Nobel Peace Prize victor Malala Yousafzai visited her birthplace in Pakistan's Swat Valley yesterday, bursting into tears as she entered her childhood home for the first time since a Taleban gunman shot her in 2012.
The Associated Press Pakistan's Nobel Peace Prize victor Malala Yousafzai, second right, poses for photograph with her family members and Pakistan Information Minister Marriyum Aurangzeb, left, at her native home during a visit to Mingora, the main town of Pakistan's Swat Valley on Saturday.
However, it is not yet clear if the now 20-year-old would visit the Swat area due to security concerns. This diary by Malala was an insight into the brutal occupation and life under Taliban in the Swat Valley.
"We welcome Malala and the slogan that she has raised - one pen, one teacher".
Yousafzai has won praise from across Pakistan on her return home, but some critics on social media have tried to undermine her efforts to promote girls' education.
"Pakistan is proud of you and you are an asset for our country", the premier said. The activist was unable to repress tears in a televised speech speech in Prime Minister's office, in which he claimed that returning to his country is a "dream".
She was treated first at an army hospital then airlifted to the British city of Birmingham. "My treatment here [Pakistan] was by Army doctors and if they had not done my surgery in time I would not be here today".
Schoolgirls in Yousafzai's hometown were already jubilant over her arrival.
She expressed faith in the Pakistani youth's ability and passion to bring a change.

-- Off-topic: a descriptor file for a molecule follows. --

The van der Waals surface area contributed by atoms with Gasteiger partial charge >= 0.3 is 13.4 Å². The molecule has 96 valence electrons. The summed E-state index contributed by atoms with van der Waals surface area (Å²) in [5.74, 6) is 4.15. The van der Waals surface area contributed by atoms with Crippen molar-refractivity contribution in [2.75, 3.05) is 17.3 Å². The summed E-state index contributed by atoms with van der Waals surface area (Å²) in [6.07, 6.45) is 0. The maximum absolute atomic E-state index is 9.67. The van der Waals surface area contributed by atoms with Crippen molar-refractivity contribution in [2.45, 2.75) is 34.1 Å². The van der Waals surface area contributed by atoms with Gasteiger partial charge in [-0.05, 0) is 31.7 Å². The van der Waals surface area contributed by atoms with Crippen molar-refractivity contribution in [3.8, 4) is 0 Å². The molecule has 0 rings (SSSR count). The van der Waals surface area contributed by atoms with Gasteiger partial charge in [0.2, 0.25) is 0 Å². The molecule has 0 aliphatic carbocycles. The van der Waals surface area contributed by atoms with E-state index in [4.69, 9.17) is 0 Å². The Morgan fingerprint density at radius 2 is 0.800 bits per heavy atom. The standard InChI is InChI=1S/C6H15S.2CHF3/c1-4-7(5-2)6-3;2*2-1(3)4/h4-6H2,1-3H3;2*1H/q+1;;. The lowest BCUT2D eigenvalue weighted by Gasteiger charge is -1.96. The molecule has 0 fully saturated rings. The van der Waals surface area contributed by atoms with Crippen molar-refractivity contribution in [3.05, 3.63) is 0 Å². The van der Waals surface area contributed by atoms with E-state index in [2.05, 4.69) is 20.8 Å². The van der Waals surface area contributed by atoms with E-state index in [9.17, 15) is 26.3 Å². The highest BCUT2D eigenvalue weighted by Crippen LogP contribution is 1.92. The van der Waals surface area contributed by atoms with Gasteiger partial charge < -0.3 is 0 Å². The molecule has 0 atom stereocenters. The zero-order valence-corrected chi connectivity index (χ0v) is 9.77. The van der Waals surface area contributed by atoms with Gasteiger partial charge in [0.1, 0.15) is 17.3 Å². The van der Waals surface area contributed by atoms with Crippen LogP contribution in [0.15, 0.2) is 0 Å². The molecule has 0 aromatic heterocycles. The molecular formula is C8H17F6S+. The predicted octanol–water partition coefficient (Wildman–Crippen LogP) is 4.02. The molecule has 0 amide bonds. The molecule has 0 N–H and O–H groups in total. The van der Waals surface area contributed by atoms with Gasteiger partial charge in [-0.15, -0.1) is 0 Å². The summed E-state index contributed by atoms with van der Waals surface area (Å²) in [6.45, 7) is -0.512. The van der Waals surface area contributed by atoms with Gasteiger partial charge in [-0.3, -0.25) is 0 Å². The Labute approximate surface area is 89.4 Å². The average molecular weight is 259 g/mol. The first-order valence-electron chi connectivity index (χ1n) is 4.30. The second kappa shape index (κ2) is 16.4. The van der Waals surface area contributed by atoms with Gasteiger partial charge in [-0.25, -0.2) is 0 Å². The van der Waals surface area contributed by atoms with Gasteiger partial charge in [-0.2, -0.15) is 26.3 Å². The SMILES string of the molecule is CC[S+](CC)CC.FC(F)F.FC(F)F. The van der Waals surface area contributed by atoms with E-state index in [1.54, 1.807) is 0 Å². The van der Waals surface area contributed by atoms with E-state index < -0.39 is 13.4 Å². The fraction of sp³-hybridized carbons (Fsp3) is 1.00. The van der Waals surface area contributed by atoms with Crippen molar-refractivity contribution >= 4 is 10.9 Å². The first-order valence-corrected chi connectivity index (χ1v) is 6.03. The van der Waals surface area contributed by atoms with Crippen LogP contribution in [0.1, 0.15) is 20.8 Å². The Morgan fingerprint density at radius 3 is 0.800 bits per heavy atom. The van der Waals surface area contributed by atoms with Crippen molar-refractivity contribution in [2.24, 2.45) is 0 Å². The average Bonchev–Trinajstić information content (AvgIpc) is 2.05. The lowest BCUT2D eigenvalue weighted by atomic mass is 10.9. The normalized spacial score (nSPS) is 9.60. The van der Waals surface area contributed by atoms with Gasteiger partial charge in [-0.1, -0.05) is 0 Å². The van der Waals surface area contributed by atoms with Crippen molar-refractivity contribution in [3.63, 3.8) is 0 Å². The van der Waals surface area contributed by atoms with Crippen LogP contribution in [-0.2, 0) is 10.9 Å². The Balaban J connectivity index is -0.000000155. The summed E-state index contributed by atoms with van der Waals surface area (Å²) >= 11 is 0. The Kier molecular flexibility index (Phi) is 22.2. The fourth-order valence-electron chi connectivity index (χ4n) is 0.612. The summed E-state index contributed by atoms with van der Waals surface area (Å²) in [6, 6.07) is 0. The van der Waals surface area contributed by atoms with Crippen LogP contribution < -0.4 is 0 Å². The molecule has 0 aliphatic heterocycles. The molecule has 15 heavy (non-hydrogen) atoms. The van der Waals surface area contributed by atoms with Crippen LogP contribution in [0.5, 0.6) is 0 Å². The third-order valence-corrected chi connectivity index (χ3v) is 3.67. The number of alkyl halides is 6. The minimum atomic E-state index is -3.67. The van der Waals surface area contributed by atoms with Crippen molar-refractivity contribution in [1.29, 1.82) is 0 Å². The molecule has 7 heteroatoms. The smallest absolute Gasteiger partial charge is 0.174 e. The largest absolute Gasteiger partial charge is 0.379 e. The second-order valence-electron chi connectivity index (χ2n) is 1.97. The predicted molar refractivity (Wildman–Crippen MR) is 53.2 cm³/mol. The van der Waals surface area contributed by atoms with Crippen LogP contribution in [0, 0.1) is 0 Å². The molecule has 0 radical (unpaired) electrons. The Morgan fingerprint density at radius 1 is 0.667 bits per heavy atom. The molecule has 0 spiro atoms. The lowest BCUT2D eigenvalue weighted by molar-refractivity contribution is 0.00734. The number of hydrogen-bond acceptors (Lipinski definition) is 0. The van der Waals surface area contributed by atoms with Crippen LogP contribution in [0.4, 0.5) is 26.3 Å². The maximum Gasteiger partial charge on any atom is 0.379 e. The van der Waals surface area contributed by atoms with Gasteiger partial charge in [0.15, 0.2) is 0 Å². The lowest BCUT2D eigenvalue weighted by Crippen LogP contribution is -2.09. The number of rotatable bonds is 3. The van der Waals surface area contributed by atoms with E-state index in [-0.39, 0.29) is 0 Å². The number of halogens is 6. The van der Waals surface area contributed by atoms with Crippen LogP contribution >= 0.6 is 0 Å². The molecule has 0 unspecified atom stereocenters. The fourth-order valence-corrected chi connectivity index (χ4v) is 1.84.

Mingora is where Malala's family was living and where she was attending school on October 9, 2012, when a gunman boarded her school bus, asked "Who is Malala?" and shot her. She was taken to the United Kingdom for treatment, where she now resides and attends the University of Oxford.
Another family friend, Jawad Iqbal Yousafzai, who is from the same Pashtun clan as Malala, said the family also visited a local army cadet college.
In response to a question about her role models, Malala said the nation had just lost one of the best role models, Asma Jahangir.
'When you translate bravery into human body, you can call her Asma Jahangir.
Her family also told AFP of their joy in coming home. She was targeted for speaking out on girls' education.
"For the betterment of Pakistan, it is necessary to educate girls and empower women", she said.
It was a tumultuous and sentimentally turbulent homecoming and emotions were running high as Pakistan's and probably the world's most famous Nobel laureate and education activist Malala Yousufzai returned to her native Swat. The security was extraordinary as the Taliban had warned in the past that they would again target her again if she came back to Pakistan.
The shooting drew widespread worldwide condemnation.
Ms Yousafzai left the region after being shot in the head six years ago for campaigning for women's education.